The dots are getting more interesting to connect. Consider the TV and film writers strike. What sparked it? The concern that digital revenue will soon surpass what writers have been taking through traditional channels led to the strike. And since it's really tough to estimate digital revenues -- and digital profits -- in the next several years, it has dragged on. When the two sides don't really have a solid foundation on which to bargain, and too little trust in each other, it's hard to make a deal.
So today's story in the L.A. Times, by Joseph Menn, put a quite interesting spin on the strike and one that should resonate among news journalists. The story, headlined "Striking writers in talks to launch Web start-ups," put the issue clearly: "Dozens are turning to venture capitalists, seeking to bypass Hollywood and reach viewers directly online". Of course, this is the delayed promise of the web. Creators -- think screenwriters, songwriters or journalists -- create. Their intended audience is not all the middlemen betwixt and between, the agents, the studios, the publishers. Their intended audience is, well, the audience. TV watchers, music listeners, news junkies.
The Internet is the medium that connects the two -- creators and audience -- much more directly than was previously possible in pre-digital days.
The screenwriters are turning to venture backers, and creating an alternative to being beholden to the studios:
"What effect this would have on the strike is unclear. So far, the percentage of the guild's 10,000 striking writers who are in discussions with venture capitalists appears to be small. Any deal of this kind, however, could put pressure on the studios and help the writers' public relations campaign. Writers who are talking to venture investors say the studios would suffer a brain drain if high-profile talents received outside funding and were no longer beholden to them."
In the music world, reeling from declining CD sales and uneven payment for downloads, Thom Yorke's Radiohead unleashed an experiment with its audience, asking it to pay directly, from zero to $212, for the group's latest CD. "It feels good," said Yorke.
These are new, high-tech business enterprises on the one hand and old-fashioned guilds on the other. Create good work, place it smartly, live well and prosper.
Let's see how these dots connect. Face it. Until the last year or so, journalists saw little alternative than to work for big, well-established, professional-salary-paying media companies. But then the companies started shedding higher-priced talent in cost-cutting -- better to remove a $80k FTE than a $40k one -- and lots of journalists are being turned free. It didn't first feel like freedom of course. It felt like a layoff. But within the last year, middle-aged, middle-income job fears have given way, in part, to new models, new beginnings. Some were pushed (or incented) by buyouts. Some began to understand the allure of building something rather than feeling imprisoned in enterprises in which conversation focused on decline. Journalists are beginning to join Free Agent Nation, a term author Daniel Pink apparently coined in 2001. .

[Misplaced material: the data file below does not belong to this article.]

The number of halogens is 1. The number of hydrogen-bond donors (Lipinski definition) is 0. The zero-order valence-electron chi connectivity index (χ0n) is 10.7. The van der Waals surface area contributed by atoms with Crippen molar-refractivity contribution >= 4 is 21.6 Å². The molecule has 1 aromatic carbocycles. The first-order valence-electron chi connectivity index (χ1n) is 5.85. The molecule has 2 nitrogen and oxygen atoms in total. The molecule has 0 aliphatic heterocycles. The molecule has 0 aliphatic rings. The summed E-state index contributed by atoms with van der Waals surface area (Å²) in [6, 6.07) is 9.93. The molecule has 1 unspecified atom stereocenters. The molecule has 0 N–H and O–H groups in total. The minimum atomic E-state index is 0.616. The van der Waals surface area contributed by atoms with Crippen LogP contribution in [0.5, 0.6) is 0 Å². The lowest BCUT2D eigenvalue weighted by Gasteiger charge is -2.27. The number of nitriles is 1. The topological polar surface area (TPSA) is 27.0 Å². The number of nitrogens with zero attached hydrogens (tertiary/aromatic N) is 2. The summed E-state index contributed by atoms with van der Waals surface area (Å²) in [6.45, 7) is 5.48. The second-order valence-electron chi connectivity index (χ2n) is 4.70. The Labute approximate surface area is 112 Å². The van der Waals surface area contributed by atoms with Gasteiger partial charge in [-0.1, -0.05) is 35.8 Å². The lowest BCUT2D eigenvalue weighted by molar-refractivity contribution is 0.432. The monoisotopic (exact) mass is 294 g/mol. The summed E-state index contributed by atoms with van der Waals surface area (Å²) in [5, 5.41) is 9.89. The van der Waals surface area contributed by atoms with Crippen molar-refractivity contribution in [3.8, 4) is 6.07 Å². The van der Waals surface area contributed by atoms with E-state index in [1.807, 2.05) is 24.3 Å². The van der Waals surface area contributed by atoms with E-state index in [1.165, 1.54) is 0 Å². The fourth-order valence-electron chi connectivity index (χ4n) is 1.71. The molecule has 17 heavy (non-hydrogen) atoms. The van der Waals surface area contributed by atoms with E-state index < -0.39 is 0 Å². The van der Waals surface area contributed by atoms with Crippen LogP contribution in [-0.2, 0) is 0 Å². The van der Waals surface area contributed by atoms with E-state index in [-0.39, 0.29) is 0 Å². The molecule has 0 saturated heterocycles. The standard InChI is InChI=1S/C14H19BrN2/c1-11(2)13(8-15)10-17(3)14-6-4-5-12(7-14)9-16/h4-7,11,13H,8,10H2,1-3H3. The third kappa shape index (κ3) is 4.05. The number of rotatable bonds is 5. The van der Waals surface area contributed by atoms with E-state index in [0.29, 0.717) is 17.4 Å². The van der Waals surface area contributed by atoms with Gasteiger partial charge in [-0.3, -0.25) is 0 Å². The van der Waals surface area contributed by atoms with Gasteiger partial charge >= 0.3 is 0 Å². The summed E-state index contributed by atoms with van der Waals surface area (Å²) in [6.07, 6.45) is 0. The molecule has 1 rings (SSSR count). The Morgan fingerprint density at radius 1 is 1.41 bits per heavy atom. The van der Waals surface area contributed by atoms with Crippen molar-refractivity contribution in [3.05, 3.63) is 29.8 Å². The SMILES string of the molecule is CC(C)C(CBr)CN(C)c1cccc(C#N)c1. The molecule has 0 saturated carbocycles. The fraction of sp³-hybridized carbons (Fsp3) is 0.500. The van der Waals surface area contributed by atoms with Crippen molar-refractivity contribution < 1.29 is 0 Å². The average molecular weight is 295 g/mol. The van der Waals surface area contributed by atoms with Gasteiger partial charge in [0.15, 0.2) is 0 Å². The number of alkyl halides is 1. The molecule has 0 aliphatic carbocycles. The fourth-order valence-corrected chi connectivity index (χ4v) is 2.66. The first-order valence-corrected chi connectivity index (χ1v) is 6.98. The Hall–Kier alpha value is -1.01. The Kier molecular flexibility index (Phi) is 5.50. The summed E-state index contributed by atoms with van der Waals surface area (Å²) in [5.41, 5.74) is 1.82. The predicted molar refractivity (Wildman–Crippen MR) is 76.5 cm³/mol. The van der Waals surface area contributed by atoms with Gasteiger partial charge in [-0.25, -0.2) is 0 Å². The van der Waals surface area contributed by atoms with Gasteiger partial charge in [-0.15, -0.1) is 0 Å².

Look at some of the sprouts popping up this year. Politico, led by leading journalists from the Washington Post, Time and the New York Times, launched. ProPublica's been announced. Led by former Wall Street Journal managing editor Paul Steiger, ProPublica's been hiring leading editors and journalists to produce high-profile investigative projects -- seed funded by angels -- and then place them on the web. It is in metro areas though that the needs for more local reporting and with the potential for dozens of start-ups that we're seeing more urgent action. The newest entrant is MinnPost, Joel Kramer's fledging regional effort in the Twin Cities. It has corralled a few dozen bought-out and/or enterprising veteran journalists and gone direct to a new audience ("20,000+ monthly uniques, 20,000 daily page views, 600 paying members," he told me today). Paul Bass's New Haven Independent builds on his two decades+ experience in journalism. (He describes here the Independent's founding.) There are many others, start-ups of all kinds, some seed-funded by ambitious Knight Foundation attempts to jumpstart something good as the old world crumbles.
We're at the beginning of this re-ordering of the entertainment/news world. The old order is crumbling, and mortar just starting to be applied to the bottom bricks of what's coming next. Yes, journalists face a more difficult time in some ways than screenwriters and songwriters because journalism's traditional business revenue is fading faster, and the new revenue models are just coming on line. But maybe that means the opportunity to reform and reformulate will come faster too. It's worth all journalists stepping out of our own craft and learning from the "guilds" next door. The models won't be exactly the same, but we've got more in common than we ever would have believed.